Support » Requests and Feedback » Support simple quotes

  • WordPress supports blockquote, but it needs to support q (what I call: quick quote, or, short quote).

    Per the w3c standards, the difference is essentially:
    q is for quoting in line.
    When I asked Peter what he had to say, all he responded with was <q>I have nothing</q>.

    Versus quoting, well, a paragraph or more.
    I asked Peter his thoughts on the matter, he stated:
    <blockquote cite="Peter">Lorem ipsum dolor sit amet, consectetuer adipiscing elit. Donec nonummy. Fusce et nibh. Mauris dignissim vestibulum nulla. Suspendisse risus. Praesent tempor pulvinar enim. Class aptent taciti sociosqu ad litora torquent per conubia nostra, per inceptos hymenaeos. Proin ut tellus. Maecenas bibendum. Ut a eros. Maecenas ornare iaculis nulla. Cras cursus porttitor erat. Curabitur a urna id nibh pulvinar commodo. Morbi justo nibh, elementum in, sagittis at, molestie quis, leo. Curabitur laoreet felis sit amet urna. Praesent et purus.</blockquote>

    For the curious, here’s the recommendation verbatim from w3 (blockquoted, lol):

    These two elements designate quoted text. BLOCKQUOTE is for long quotations (block-level content) and Q is intended for short quotations (inline content) that don’t require paragraph breaks.

Viewing 7 replies - 1 through 7 (of 7 total)
  • This looks relevant:

    It’s not that WP needs to support it, so much as IE needs to support it..

    No… it uhhh, is a wordpress problem.
    The rendering is one thing, but WordPress trimming the tag out entirely is completely another.

    See a comment of mine.

    The second paragraph should be:
    <q>This was not done for any reason other than I am that person. You’re dealing with the real deal.</q>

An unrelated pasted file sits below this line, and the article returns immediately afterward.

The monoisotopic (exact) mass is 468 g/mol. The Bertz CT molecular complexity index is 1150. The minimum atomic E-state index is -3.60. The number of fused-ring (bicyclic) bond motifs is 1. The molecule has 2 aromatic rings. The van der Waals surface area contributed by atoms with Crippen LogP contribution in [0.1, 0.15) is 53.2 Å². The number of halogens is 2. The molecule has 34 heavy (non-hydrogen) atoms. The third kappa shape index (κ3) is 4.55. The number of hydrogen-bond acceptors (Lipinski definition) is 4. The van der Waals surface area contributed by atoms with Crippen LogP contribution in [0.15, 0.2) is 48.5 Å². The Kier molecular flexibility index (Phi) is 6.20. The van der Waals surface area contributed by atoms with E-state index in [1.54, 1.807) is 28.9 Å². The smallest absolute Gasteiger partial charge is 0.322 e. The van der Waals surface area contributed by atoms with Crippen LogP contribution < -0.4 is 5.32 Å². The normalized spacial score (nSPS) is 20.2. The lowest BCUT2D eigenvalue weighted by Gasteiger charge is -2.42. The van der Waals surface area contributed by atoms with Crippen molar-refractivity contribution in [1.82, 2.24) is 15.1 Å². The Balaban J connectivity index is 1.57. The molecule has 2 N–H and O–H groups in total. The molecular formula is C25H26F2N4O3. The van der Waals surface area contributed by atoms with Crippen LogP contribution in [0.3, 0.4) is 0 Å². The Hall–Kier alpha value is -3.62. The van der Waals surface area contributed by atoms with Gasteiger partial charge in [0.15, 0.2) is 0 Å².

What a [...] human being.

    But it’s not. Check the source :-).

    After looking it up and checking out the kses file, it appear support does exist! …but it’s commented out.

    So my suggestion:
    Please uncomment line 38 ( 'q' => array(), ) in kses.php in default installations!

    Sorry, but I’ll have to disagree with you here. I mean, the #1 browser doesn’t even support it and <blockquote> does the job just perfectly fine while still maintaing valid code. Sure, I guess technically <q> should be used in some cases, but is it really a big deal?

    Not to mention that these are just comments we’re talking about. How complex of code do you need? Not to mention most people won’t know what it’s for. Hell, I didn’t even know what <q> was and I’ve been around the block quite a few times.

    If you want to allow it on your blog, by all means, but to have it enabled by default? No.

    This is <q>the reason</q> why I want q.

    1) By the way, this post text was:
    This is <q>the reason</q> why I want q and it was transformed to blockquote, and looks unnecessarily ugly (spaced).
    2) By the way, HI IE7, I sure appreciate all the standards upgrades you’ll have.

    And now that I tried editing it… it transforms the character to an html entity, thanks bbP.

    True, true, inline quoting is nice, but again, is it really the end of the world? I mean if <q>, then what next? Gotta draw the line somewhere and I don’t really consider <q> a basic HTML tag.


    I encourage you to read

    Remember that in this context, we’re talking about the ability to quote, in a comment, on a weblog.

    No it’s not the end of the world, but it would be really nice to have…

    Perhaps you don’t consider it a basic HTML tag, but W3C has done so in both CSS2 since 1998 and HTML since 1997. Usage has lagged because Microsoft quit updating standards support for IE in 1998. Personally, I’m glad at least Firefox is finally behaving fairly well, as are (I think) Opera and many special needs browsers. I really hate having to go back and redesign a page because Microsoft hasn’t bothered to enforce standards compliance in 8 years. For those of you keeping count at home, that’s half the time the web has been in existence. The Q tag/property is only one example. There’s a lot of really powerful stuff available that vastly simplifies things, which is impractical for general use because 90% or whatever percentage of web users is still using an abandoned browser.

    EDIT: O, and for what it’s worth, the q tag is working like a charm on WordPress 2.0.1 viewed via Firefox, as near as I can tell.

Viewing 7 replies - 1 through 7 (of 7 total)
  • The topic ‘Support simple quotes’ is closed to new replies.